While I would love to say that the longer that you are in a position of leadership, the easier it becomes, that simply isn’t true. The best leaders are ones that look at themselves frequently, review their strengths and weaknesses and create a plan for how they can improve their skills.
Step 1: Identify 1-3 Key Leadership Growth Goals
Looking at the year ahead, which 1-3 key leadership growth goals, if you were to accomplish them, would have the greatest positive impact on your development as a leader? Write them down on a piece of paper.
Don’t put more than three goals down, as it makes it very unlikely that you will be able to work on more than three in a given year. In fact, it’s perfectly acceptable to pick only one or two development goals for the year. In essence you are concentrating on the highest value areas to improve on as a leader over the coming twelve months.
Step 2: Score Your Current Progress
Once you have your goals on paper, you want to give yourself a score on how well you are doing in each chosen area. Think of this as a quick way to get a pulse on where you think you stand on each of your chosen leadership goals.
Simply rate yourself 1-10 where you currently stand on each skill, ability, or “goal”. Considering where you are starting from and the energy and attention you are willing to invest, what do you want your 1-10 score to be in each of your three leadership goals at the end of the coming 12 months?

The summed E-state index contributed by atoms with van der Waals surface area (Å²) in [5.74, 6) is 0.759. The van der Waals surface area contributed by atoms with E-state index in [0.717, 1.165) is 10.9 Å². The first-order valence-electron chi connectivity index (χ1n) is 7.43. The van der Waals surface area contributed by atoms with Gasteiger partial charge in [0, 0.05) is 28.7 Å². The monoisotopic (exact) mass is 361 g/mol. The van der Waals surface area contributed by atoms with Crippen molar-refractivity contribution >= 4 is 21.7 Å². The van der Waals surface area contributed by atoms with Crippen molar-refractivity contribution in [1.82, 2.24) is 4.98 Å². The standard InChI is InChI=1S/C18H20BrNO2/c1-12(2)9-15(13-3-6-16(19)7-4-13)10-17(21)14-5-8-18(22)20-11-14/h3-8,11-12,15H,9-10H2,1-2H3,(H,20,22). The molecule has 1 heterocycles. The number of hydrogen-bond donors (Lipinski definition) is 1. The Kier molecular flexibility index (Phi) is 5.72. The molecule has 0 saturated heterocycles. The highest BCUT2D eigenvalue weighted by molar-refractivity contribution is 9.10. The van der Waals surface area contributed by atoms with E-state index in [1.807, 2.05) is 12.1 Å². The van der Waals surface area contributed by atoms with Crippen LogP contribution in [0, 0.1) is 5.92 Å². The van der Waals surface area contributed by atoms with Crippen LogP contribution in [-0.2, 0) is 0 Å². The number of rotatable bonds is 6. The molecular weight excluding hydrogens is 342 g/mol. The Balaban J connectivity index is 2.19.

Step 3: Look At Your Current Strengths and Deficits
Now that you have laid out your goals for the year, and have a good idea of how much time and energy it’s going to take to improve on those skills you want to look at your current strengths and weaknesses. Be honest with yourself here. If you lack a certain skill, write it down and then work towards improving it.
When you think about this specific leadership growth goal, what current strengths do you bring to bear? For example, maybe you are very disciplined, or capable of intense focus, or relatable with your peers. Maybe you have an experienced mentor, or belong to an industry group, or have a great business coach. Essentially what you’re doing is taking a quick inventory of the positives you bring to the table that you can use to help you succeed in this development goal.
Once you have the positives down on paper, it’s time to look at the deficits. For example, do you struggle to focus? Have an overfull “to do” list? Struggle asking for help? Have certain default tendencies or habits that could get in the way? By laying out these types of obstacles in the way to each development goal you are clarifying some of the steps you’ll likely have to take over the coming 12 months as you work to reach your leadership growth goals.
Putting it All Together
This simple exercise of putting your goals down on paper, and identifying where you currently stand and what tools and skills you have at your disposal will go a long way to helping you become a better leader and mentor for your team. We encourage our coaching clients and key team members to review the list at least once a quarter to see what improvements have been made and lay out a game plan for the quarter ahead to reach their goals faster.